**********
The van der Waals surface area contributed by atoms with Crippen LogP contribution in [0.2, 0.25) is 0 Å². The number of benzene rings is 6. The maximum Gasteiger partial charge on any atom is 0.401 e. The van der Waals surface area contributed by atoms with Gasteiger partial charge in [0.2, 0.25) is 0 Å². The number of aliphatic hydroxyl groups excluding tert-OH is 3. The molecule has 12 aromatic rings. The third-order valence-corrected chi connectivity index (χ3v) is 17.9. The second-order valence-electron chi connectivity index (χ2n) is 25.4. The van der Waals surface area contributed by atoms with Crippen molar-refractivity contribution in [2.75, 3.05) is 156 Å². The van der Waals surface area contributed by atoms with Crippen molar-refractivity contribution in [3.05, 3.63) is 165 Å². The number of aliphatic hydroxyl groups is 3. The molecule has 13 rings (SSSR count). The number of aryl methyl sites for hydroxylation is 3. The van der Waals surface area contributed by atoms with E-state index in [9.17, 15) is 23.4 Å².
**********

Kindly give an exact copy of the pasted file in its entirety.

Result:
The van der Waals surface area contributed by atoms with Crippen LogP contribution in [0.2, 0.25) is 0 Å². The number of benzene rings is 6. The maximum Gasteiger partial charge on any atom is 0.401 e. The van der Waals surface area contributed by atoms with Gasteiger partial charge in [0.2, 0.25) is 0 Å². The number of aliphatic hydroxyl groups excluding tert-OH is 3. The molecule has 12 aromatic rings. The third-order valence-corrected chi connectivity index (χ3v) is 17.9. The second-order valence-electron chi connectivity index (χ2n) is 25.4. The van der Waals surface area contributed by atoms with Crippen molar-refractivity contribution in [2.75, 3.05) is 156 Å². The van der Waals surface area contributed by atoms with Crippen molar-refractivity contribution in [3.05, 3.63) is 165 Å². The number of aliphatic hydroxyl groups is 3. The molecule has 13 rings (SSSR count). The number of aryl methyl sites for hydroxylation is 3. The van der Waals surface area contributed by atoms with E-state index in [9.17, 15) is 23.4 Å².